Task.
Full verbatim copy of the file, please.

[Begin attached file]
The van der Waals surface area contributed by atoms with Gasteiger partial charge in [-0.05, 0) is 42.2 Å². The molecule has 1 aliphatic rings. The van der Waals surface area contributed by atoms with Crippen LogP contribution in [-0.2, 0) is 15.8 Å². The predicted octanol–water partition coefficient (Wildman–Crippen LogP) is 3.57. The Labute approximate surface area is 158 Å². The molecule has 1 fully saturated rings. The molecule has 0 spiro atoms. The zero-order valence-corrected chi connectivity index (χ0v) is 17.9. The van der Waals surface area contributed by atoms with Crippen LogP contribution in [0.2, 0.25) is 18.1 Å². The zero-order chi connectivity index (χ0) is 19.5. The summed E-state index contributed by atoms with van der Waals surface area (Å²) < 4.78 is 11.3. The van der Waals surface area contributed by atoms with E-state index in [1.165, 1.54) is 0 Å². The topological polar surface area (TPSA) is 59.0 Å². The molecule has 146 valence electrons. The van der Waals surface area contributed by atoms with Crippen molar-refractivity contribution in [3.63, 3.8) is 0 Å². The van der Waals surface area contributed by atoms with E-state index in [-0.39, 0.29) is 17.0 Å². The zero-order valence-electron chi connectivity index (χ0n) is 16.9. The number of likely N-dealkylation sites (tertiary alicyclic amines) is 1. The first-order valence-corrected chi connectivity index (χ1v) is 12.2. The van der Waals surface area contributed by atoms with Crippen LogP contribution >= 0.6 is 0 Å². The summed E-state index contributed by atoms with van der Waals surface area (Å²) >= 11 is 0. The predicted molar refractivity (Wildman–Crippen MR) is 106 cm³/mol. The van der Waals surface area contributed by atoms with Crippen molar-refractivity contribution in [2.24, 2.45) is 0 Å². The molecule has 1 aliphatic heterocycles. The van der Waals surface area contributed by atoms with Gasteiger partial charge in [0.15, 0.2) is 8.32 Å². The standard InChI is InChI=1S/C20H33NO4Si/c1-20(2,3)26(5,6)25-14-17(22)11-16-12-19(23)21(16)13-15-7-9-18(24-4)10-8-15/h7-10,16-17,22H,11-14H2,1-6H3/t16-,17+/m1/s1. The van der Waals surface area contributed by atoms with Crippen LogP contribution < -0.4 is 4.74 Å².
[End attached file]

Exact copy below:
The van der Waals surface area contributed by atoms with Gasteiger partial charge in [-0.05, 0) is 42.2 Å². The molecule has 1 aliphatic rings. The van der Waals surface area contributed by atoms with Crippen LogP contribution in [-0.2, 0) is 15.8 Å². The predicted octanol–water partition coefficient (Wildman–Crippen LogP) is 3.57. The Labute approximate surface area is 158 Å². The molecule has 1 fully saturated rings. The molecule has 0 spiro atoms. The zero-order valence-corrected chi connectivity index (χ0v) is 17.9. The van der Waals surface area contributed by atoms with Crippen LogP contribution in [0.2, 0.25) is 18.1 Å². The zero-order chi connectivity index (χ0) is 19.5. The summed E-state index contributed by atoms with van der Waals surface area (Å²) < 4.78 is 11.3. The van der Waals surface area contributed by atoms with E-state index in [1.165, 1.54) is 0 Å². The topological polar surface area (TPSA) is 59.0 Å². The molecule has 146 valence electrons. The van der Waals surface area contributed by atoms with Crippen molar-refractivity contribution in [3.63, 3.8) is 0 Å². The van der Waals surface area contributed by atoms with E-state index in [-0.39, 0.29) is 17.0 Å². The zero-order valence-electron chi connectivity index (χ0n) is 16.9. The number of likely N-dealkylation sites (tertiary alicyclic amines) is 1. The first-order valence-corrected chi connectivity index (χ1v) is 12.2. The van der Waals surface area contributed by atoms with Crippen LogP contribution >= 0.6 is 0 Å². The summed E-state index contributed by atoms with van der Waals surface area (Å²) >= 11 is 0. The predicted molar refractivity (Wildman–Crippen MR) is 106 cm³/mol. The van der Waals surface area contributed by atoms with Crippen molar-refractivity contribution in [2.24, 2.45) is 0 Å². The molecule has 1 aliphatic heterocycles. The van der Waals surface area contributed by atoms with Gasteiger partial charge in [0.15, 0.2) is 8.32 Å². The standard InChI is InChI=1S/C20H33NO4Si/c1-20(2,3)26(5,6)25-14-17(22)11-16-12-19(23)21(16)13-15-7-9-18(24-4)10-8-15/h7-10,16-17,22H,11-14H2,1-6H3/t16-,17+/m1/s1. The van der Waals surface area contributed by atoms with Crippen LogP contribution < -0.4 is 4.74 Å².